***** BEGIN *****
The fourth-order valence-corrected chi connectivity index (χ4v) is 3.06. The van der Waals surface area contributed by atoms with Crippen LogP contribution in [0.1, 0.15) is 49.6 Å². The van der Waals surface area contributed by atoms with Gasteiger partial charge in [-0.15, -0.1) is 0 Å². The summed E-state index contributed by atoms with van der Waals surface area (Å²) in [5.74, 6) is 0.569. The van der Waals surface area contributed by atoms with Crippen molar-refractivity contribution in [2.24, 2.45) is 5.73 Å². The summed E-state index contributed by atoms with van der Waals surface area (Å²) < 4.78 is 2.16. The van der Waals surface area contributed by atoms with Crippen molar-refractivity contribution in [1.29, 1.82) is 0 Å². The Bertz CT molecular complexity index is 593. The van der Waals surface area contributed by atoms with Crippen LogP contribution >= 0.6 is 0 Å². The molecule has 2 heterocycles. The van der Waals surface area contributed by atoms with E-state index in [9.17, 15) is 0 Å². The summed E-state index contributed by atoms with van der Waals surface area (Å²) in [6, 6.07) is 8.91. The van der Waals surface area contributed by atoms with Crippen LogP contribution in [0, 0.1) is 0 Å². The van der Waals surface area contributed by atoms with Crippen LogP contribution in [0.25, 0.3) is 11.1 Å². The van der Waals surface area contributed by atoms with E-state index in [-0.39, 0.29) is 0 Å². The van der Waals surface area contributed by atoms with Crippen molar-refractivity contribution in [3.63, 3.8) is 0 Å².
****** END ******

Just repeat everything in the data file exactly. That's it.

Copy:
The fourth-order valence-corrected chi connectivity index (χ4v) is 3.06. The van der Waals surface area contributed by atoms with Crippen LogP contribution in [0.1, 0.15) is 49.6 Å². The van der Waals surface area contributed by atoms with Gasteiger partial charge in [-0.15, -0.1) is 0 Å². The summed E-state index contributed by atoms with van der Waals surface area (Å²) in [5.74, 6) is 0.569. The van der Waals surface area contributed by atoms with Crippen molar-refractivity contribution in [2.24, 2.45) is 5.73 Å². The summed E-state index contributed by atoms with van der Waals surface area (Å²) < 4.78 is 2.16. The van der Waals surface area contributed by atoms with Crippen molar-refractivity contribution in [1.29, 1.82) is 0 Å². The Bertz CT molecular complexity index is 593. The van der Waals surface area contributed by atoms with Crippen LogP contribution >= 0.6 is 0 Å². The molecule has 2 heterocycles. The van der Waals surface area contributed by atoms with E-state index in [9.17, 15) is 0 Å². The summed E-state index contributed by atoms with van der Waals surface area (Å²) in [6, 6.07) is 8.91. The van der Waals surface area contributed by atoms with Crippen LogP contribution in [0, 0.1) is 0 Å². The van der Waals surface area contributed by atoms with Crippen LogP contribution in [0.25, 0.3) is 11.1 Å². The van der Waals surface area contributed by atoms with E-state index in [-0.39, 0.29) is 0 Å². The van der Waals surface area contributed by atoms with Crippen molar-refractivity contribution in [3.63, 3.8) is 0 Å².